If you’ve had some time to study grid quilting (making different designs in the predetermined spaces of your quilt), you know that a grid can help you design a beautiful quilt. Whether the grid is designed with your piecing or with your own straight-line quilting, you have endless quilting options with a grid in place.
Creative, structured quilting
Combine your walking foot and free-motion quilting to create stunning geometric designs.
If you’re ready to have fun with grid quilting, we’ve rounded up 13 ways to fill a square with quilting!
Keep in mind that sometimes your square will be straight and sometimes it will be on point, but it’s easy to adapt many freestyle quilting designs to the specific shape on your quilt.
1. Echoed flower
Radiant & Echoing Designs via Bluprint instructor Christina Cameli
Start with a circle, and quilt six petals around the flower center. Echo this design to fill out the square, as Christina Cameli did in the blue square above.
Quilt side-by-side circles that are large, medium and small, filling up the square as you go.
3. Row of beads
Make circles of the same size size by side. Continue making rows of beads until the box or border is filled.
4. Stipple quilting
Quilt a stipple, or a basic meandering stitch that doesn’t touch previously stitched lines throughout the square.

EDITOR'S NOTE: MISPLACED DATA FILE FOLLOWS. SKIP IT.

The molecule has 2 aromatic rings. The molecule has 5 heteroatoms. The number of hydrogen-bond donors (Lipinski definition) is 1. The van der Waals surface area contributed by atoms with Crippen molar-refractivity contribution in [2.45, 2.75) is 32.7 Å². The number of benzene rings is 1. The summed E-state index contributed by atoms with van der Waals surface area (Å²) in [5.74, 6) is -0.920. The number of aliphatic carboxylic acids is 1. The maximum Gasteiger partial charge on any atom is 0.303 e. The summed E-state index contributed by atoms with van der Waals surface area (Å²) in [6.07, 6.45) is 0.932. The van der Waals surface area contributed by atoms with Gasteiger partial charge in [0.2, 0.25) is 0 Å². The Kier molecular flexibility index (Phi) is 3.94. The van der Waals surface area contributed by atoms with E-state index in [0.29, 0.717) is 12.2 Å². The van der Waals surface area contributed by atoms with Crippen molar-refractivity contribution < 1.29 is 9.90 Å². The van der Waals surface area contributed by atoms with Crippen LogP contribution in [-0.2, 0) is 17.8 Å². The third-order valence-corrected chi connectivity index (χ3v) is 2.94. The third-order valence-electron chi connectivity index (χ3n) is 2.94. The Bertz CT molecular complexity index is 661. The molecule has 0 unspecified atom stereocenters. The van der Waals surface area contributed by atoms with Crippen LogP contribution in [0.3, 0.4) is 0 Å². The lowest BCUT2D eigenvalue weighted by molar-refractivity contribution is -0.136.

Start with a basic swirl, then back up and branch off with another swirl until you fill up the space. This can fill a square or a border (rectangle grid).
6. Simple feathers
Feathers, Pebbles & Spirals via Bluprint instructor Christina Camelia
Draw a curved stem and branch off one side making simple feathers, continuing down the second side. Make the center feathers the largest to fill in the corners of the square grid.
7. Fancy feathers
Start with a straight line and quilt long feathers off of the stem, filling the feathers with beads, swirls, echoes and leaves. This can be quilting in a triangle grid (or half-square), too.
8. Branching leaves
Branching Designs via Bluprint member Christine B.
Draw a curved stem shape, and alternate with tear-shaped leaves branching off of each side. When finished with one branch, travel down the stem and create another branch off to the side, repeating the leaves design.
Fill a square or diamond grid with a beautiful back-and-forth looping design called the wishbone. Starting in one corner, travel top to bottom, making sure your loops are relatively the same width but that they extend in length as you travel along.
10. Concentric squares
Photo via ChristaQuilts
Starting at the outside of the square grid, quilt a ¼” away from the border, continuing toward the center in a concentric pattern. You can also try a more freestyle concentric circle design.
Shown in the eggplant colored square, this waves block is a simple way to fill in a grid with quilting. Draw a wavy line, and simply echo it on the next line down.
Draw freestyle stars, just as you did when you were a kid. This fun free-motion pattern can be interspersed with loops.
Traveling left to right, make little hills. In the row below, make little hills that are shifted to the left.
Learn more about ways to fill a grid with quilting in Christina Cameli’s new class, Quilting the Grid: Structured Free Motion.